The year is 2021 and with each passing year we, as a society, can take pride in the enormous progress made in the arena of equality before the law and equality in treatment by society for LGBTQ+. We can now take pride in our achievements, take stock of the progress made and victories hard won, and while June is a month of annual celebration for some, it provides an opportunity to reflect on what we are celebrating or even protesting and perhaps more importantly, why.
For historical context it was in 1967 that homosexuality was decriminalised between consenting men aged 21 and over. It was not until 2000 that the age of consent in England and Wales was the same for heterosexual and homosexual acts, or more aptly for heterosexual and homosexual people. Considering discrimination in the workplace, the first real effort to introduce legal protections was in 2003 however the most significant legislation came in the form of the Equality Acts of 2006 and 2010 and the Regulations made under them. The current position under these acts, put simply and summarily, is that it is illegal to discriminate against a person because of a protected characteristic, such as sexual orientation, gender or gender-reassignment. This applies to the provision or sale of goods and services, including accommodation and health care, employment, and while there is still no aggravated homophobic, biphobic or transphobic hate crime, there is a duty imposed on courts to increase the sentence for offences motivated by homophobia, biphobia or transphobia, or where such hostility is openly exhibited. This is a very, very long way from the position in, say, the 1980s.
It was not until 2003 that the loathed and despicable Section 28 Local Government Act 1988 was finally repealed in England and Wales and only a year later, in 2004, Parliament passed the Civil Partnerships Act. In 2013 Parliament legislated to introduce fully-fledged same-sex marriage. In 2002 the door was opened for adoption by same-sex couples, something that was more fully realised in 2008 with the Human Fertilisation and Embryology Act.
A further step of monumental significance to those affected and a message of equally monumental significance to the broader LGBTQ+ community was the 2017 "Alan Turing law" which provided for the pardoning of historical now abolished offences such as buggery or gross indecency.
Reflecting on recent decades, with a succession of fundamental changes to the law, the legal rights for LGBT have never been stronger, so that we now speak of acceptance rather than tolerance, and of celebration rather than protest with regards to pride events. The long-entrenched view of homosexuality for example, embodied in the wording of section 28, is now held only by a misguided minority.
Although recent years have yielded horrifying increases in homophobic and transphobic crimes, transgender and intersex rights can now perhaps be considered the main frontier in the continuing battle for equality. With education and changes in the law, the nuclear family can now centre around same-sex or transgender members, we enjoy employment protections and protection from discrimination in the provision of goods and services, but what do these legal changes mean?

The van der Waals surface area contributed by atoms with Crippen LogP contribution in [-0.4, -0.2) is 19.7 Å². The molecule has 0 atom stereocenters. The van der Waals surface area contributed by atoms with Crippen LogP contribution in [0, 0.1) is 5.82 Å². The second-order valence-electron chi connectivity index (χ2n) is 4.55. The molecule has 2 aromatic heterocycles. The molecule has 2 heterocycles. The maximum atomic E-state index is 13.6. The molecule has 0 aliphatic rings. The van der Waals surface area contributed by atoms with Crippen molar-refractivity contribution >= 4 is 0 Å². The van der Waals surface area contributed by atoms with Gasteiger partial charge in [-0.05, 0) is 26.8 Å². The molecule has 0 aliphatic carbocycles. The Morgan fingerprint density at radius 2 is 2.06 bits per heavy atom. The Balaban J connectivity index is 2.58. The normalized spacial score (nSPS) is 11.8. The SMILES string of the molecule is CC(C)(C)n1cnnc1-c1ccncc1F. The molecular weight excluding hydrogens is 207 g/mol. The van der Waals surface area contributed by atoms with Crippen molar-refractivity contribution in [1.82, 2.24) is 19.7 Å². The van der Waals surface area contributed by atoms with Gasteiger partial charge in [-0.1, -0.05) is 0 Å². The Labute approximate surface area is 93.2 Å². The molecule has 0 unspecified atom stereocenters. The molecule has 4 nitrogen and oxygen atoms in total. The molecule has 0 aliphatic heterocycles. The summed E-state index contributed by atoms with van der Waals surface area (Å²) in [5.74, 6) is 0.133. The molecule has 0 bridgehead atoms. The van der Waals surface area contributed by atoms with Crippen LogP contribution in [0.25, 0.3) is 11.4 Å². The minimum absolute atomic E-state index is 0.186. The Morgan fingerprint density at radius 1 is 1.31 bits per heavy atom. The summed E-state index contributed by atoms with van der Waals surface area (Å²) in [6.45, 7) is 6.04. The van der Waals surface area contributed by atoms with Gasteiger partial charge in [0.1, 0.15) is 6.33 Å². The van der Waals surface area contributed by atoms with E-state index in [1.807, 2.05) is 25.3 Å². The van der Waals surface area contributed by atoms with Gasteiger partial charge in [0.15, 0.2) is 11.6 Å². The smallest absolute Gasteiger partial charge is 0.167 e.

There is law and there is enforcement. The two alas are often quite separate or out of step. So what to do when family members are less accepting of your partner than one would like? What about work where everyone knows and nominally accepts that you are gay but there’s that colleague comparing you to Will Young or Boy George? Okay, your employer has said they’ll support you as you transition, but there’s an awkward question mark over the toilets?
I am fortunate, I have employers, colleagues, family and friends who would not wish to oppose the arrangements I have, or will, put in place for holding assets such as a house, any Will or life assurance arrangements I might put in place, or take issue with my sexual orientation – wholly or in any part. But I know that opposition and problems can and do arise.
Taking proper advice can be expensive, but it can save so much time, money and stress further down the line. It is important that Wills are drawn up with a full understanding of your circumstances, and that when buying a home, understanding which way of holding property suits you and your partner best, or that when in fear of, or facing, adversity or discrimination, you understand your rights and how to enforce them.
As I said, I am fortunate, but I know that at Allan Janes you will find genuinely accepting, genuinely sympathetic, and genuinely highly-skilled professionals who can advise you. With the month of June, when traditionally so many LGBT would take to the streets in celebration and protest, the team at Allan Janes have volunteered to showcase their support in their blogging which is why for this month our blog will have an LGBT theme. This is not just marketing, this is genuine expression of support and our staff have jumped at the opportunity.
For bespoke estate planning that appreciates your circumstances and anticipates the problems that could arise, for employment, personal injury and dispute resolution experts who will understand and back you to the hilt why not reach out to the team at Allan Janes.